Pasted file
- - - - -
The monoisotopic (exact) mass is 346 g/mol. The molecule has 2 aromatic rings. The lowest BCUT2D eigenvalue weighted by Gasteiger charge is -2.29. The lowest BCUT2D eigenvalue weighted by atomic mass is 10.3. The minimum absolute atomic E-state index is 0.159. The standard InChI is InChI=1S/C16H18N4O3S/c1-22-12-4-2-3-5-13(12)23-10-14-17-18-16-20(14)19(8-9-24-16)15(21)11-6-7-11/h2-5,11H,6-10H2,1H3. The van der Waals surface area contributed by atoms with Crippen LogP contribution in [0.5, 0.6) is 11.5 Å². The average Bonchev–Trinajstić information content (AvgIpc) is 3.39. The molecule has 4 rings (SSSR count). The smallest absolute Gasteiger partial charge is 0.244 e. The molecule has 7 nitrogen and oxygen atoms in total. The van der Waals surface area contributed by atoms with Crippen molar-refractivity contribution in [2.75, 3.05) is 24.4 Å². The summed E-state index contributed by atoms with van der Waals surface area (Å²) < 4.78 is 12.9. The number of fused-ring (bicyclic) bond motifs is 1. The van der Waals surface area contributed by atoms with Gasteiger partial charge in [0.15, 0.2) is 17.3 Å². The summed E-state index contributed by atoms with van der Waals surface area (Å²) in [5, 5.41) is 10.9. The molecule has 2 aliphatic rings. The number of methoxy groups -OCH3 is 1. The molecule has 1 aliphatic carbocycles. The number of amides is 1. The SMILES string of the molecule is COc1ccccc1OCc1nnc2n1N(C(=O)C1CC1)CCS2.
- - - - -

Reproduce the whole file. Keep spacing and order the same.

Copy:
The monoisotopic (exact) mass is 346 g/mol. The molecule has 2 aromatic rings. The lowest BCUT2D eigenvalue weighted by Gasteiger charge is -2.29. The lowest BCUT2D eigenvalue weighted by atomic mass is 10.3. The minimum absolute atomic E-state index is 0.159. The standard InChI is InChI=1S/C16H18N4O3S/c1-22-12-4-2-3-5-13(12)23-10-14-17-18-16-20(14)19(8-9-24-16)15(21)11-6-7-11/h2-5,11H,6-10H2,1H3. The van der Waals surface area contributed by atoms with Crippen LogP contribution in [0.5, 0.6) is 11.5 Å². The average Bonchev–Trinajstić information content (AvgIpc) is 3.39. The molecule has 4 rings (SSSR count). The smallest absolute Gasteiger partial charge is 0.244 e. The molecule has 7 nitrogen and oxygen atoms in total. The van der Waals surface area contributed by atoms with Crippen molar-refractivity contribution in [2.75, 3.05) is 24.4 Å². The summed E-state index contributed by atoms with van der Waals surface area (Å²) < 4.78 is 12.9. The number of fused-ring (bicyclic) bond motifs is 1. The van der Waals surface area contributed by atoms with Gasteiger partial charge in [0.15, 0.2) is 17.3 Å². The summed E-state index contributed by atoms with van der Waals surface area (Å²) in [5, 5.41) is 10.9. The molecule has 2 aliphatic rings. The number of methoxy groups -OCH3 is 1. The molecule has 1 aliphatic carbocycles. The number of amides is 1. The SMILES string of the molecule is COc1ccccc1OCc1nnc2n1N(C(=O)C1CC1)CCS2.